As the digital landscape grows more complex, consumer privacy laws have changed to give consumers more control over who has access to their personal information and how that information gets shared. Over the past several years in the U.S., individual states have been taking a stab at implementing legislation aimed at protecting consumer rights and personal data. Corporate entities and law firms need to pay special attention this year as a slew of new privacy laws go into effect in states across the country.
California has historically been a leader in establishing consumer privacy rights. The California Consumer Privacy Act (CCPA) — and the new amended version of CCPA, the California Privacy Rights Act (CPRA) — have set the stage for other states to implement privacy laws, which many are doing in 2023. Laws like these will continue to proliferate, and it is important for businesses to understand that just because you do not do business in a state with a local data collection law doesn’t mean you are not liable for compliance or at risk for violating that law.
Let us take a closer look into CPRA, explore how it is different from other privacy laws such as the European General Data Protection Regulation (GDPR), and discuss how you can mitigate risk for your organization when it comes to data privacy.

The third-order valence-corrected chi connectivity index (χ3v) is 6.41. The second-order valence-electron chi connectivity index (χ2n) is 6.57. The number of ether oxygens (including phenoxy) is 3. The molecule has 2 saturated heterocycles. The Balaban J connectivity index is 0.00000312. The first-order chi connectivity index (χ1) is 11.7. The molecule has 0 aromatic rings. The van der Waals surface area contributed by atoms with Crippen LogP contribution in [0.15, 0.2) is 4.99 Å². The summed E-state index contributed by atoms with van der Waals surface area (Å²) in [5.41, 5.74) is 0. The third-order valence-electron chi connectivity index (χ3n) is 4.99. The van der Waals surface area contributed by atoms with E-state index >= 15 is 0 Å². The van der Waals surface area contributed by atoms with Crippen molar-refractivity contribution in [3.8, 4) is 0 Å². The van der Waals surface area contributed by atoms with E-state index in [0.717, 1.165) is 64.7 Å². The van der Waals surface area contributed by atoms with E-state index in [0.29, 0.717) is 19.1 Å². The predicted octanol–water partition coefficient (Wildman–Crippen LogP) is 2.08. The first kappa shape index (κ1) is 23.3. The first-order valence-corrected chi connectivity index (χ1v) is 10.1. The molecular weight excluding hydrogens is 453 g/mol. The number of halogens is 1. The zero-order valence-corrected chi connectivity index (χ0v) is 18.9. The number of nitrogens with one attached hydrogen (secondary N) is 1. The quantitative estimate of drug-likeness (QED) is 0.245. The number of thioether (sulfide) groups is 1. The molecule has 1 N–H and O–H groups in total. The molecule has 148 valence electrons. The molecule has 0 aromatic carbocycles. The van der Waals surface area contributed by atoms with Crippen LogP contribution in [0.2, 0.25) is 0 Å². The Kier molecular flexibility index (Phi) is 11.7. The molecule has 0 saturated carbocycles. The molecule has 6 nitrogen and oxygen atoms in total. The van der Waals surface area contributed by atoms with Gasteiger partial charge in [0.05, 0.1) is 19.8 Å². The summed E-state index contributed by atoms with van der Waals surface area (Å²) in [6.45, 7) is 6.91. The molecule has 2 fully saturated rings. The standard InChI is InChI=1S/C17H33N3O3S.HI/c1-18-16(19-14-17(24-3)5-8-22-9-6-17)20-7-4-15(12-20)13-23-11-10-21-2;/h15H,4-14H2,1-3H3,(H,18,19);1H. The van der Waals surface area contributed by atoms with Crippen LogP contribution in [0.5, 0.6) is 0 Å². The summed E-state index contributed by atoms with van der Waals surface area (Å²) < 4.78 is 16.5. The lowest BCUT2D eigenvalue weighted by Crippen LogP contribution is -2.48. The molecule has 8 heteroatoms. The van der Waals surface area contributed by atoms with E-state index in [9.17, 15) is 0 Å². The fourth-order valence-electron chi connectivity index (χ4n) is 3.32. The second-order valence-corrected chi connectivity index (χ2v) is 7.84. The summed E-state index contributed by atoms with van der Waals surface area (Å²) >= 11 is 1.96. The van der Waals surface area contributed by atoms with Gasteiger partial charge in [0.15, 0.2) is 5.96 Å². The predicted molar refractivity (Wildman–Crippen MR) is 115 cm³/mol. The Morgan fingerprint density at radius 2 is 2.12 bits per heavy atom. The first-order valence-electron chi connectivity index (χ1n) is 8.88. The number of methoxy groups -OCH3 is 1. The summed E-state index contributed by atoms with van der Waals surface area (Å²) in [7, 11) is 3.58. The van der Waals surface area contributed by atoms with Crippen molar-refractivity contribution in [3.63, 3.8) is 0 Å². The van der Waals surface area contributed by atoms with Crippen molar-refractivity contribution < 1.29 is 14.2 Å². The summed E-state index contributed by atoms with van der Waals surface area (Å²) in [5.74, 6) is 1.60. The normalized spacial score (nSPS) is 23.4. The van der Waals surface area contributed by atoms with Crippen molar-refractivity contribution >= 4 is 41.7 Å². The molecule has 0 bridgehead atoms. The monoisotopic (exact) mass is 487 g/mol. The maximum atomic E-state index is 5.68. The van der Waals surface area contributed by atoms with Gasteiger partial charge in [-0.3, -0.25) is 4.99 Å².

What Is CPRA and How Is It Different from CCPA and GDPR?
What is CPRA anyway and does CPRA replace CCPA? Not exactly. The CPRA was approved by California voters in November 2020, and its operative date was Jan. 1, 2023. The CPRA is an expansion of CCPA, which was signed into law on June 28, 2018. CCPA created a large swath of consumer privacy rights regulating the collection and sale of personal information, and CPRA is essentially a set of amendments to CCPA.
Despite having its origins in CCPA, CPRA has distinct differences from its parent law. CPRA amends and adds provisions to Title 1.81.5 of CCPA, including defining what “sharing” of personal information means. It also adds a fourth category — contractors — to the groups on which CCPA imposes obligations. Additionally, CPRA grants some new rights to consumers that corporations and legal firms should be aware of, including the right to correct inaccurate personal information and the right to “limit the use and disclosure of sensitive personal information collected about them,” according to the state.
One of the main distinctions between CPRA and GDPR is the potential financial cost of non-compliance. The fines for failing to comply with CPRA are higher than for failing to comply with GDPR. Another difference is the rules around consent. GDPR requires your explicit consent to share data. The California laws do not require explicit consent, but they do require a business to give notice to the consumer that it is collecting their information and to provide a way for them to opt out.
The California laws also define personal data differently than the European regulation, with GDPR defining it more loosely — widening the footprint for risk. CCPA and CPRA define it more specifically, and their rules pertain only to data collection about residents of California.